Two years ago today, Japan was ravaged by a horrible tsunami. And now, right on the anniversary of the disaster, there's a new memorial to the people and things who lived through it: the "miracle tree" that survived the surge has now been converted in a sculpture.
When the surge hit the coast in Rikuzentakata, the 88-foot monster was the only one of a forest of nearly 70,000 trees to survive and remain standing. Months later, the pine eventually died due to its newly barren surroundings, but not before it could be chopped down and have its trunk dismantled for preservation. Now, a fortified sculpture consisting of the remaining pieces, augmented with fake branches and leaves molded from the original placed on top, has been installed at the tree's tsunami-worn home.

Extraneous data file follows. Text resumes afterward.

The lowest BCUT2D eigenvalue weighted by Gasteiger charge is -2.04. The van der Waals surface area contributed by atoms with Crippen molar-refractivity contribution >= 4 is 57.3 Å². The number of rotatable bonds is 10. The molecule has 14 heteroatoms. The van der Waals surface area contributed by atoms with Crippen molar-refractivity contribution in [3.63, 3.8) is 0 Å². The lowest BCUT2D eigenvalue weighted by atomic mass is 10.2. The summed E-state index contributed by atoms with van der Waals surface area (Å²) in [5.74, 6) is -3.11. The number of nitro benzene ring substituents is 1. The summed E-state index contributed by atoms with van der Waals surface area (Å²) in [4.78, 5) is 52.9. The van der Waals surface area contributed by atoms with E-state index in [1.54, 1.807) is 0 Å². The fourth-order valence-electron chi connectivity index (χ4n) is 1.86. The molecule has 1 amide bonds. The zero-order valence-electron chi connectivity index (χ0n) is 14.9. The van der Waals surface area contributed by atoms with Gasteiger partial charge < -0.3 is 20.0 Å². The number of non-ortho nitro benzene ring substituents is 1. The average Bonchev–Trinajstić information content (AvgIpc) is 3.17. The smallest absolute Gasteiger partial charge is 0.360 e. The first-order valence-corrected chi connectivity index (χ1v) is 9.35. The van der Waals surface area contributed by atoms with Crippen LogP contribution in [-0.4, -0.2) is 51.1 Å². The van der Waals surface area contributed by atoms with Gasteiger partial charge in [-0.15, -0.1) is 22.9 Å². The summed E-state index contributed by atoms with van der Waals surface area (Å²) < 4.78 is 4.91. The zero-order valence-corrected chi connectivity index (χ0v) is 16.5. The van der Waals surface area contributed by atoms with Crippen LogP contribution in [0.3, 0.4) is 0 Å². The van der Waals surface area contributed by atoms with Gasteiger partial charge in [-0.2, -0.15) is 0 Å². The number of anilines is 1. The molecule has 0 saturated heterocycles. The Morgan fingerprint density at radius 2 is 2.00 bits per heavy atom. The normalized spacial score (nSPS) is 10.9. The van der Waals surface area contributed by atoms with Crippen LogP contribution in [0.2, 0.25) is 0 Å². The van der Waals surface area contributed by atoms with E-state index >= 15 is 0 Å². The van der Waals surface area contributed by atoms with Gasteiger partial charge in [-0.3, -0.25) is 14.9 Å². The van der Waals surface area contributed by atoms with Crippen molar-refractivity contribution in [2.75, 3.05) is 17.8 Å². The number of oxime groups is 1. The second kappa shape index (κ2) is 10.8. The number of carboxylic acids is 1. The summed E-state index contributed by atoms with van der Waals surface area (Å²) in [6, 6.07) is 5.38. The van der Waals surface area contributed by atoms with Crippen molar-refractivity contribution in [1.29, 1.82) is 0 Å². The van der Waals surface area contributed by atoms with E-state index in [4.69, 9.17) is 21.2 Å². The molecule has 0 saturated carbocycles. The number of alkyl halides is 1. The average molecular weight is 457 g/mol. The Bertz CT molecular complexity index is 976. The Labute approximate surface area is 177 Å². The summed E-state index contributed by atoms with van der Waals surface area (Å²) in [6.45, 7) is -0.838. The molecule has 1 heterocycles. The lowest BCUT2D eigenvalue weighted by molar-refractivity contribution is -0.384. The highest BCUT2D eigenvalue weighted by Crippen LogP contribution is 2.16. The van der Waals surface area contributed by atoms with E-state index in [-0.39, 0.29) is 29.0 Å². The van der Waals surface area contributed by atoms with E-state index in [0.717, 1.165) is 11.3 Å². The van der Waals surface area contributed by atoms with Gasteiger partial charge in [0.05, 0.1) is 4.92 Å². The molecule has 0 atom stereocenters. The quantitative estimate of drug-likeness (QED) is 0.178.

The tree's leafy toupee stands 25 feet tall and weighs 1.4 tons alone, to say nothing of the rest of the towering monument which has been assembled over the past week or so. But now it stands completed as a reminder both of everything that washed away, and everything that didn't. [The Asahi Shimbun via This is Colossal]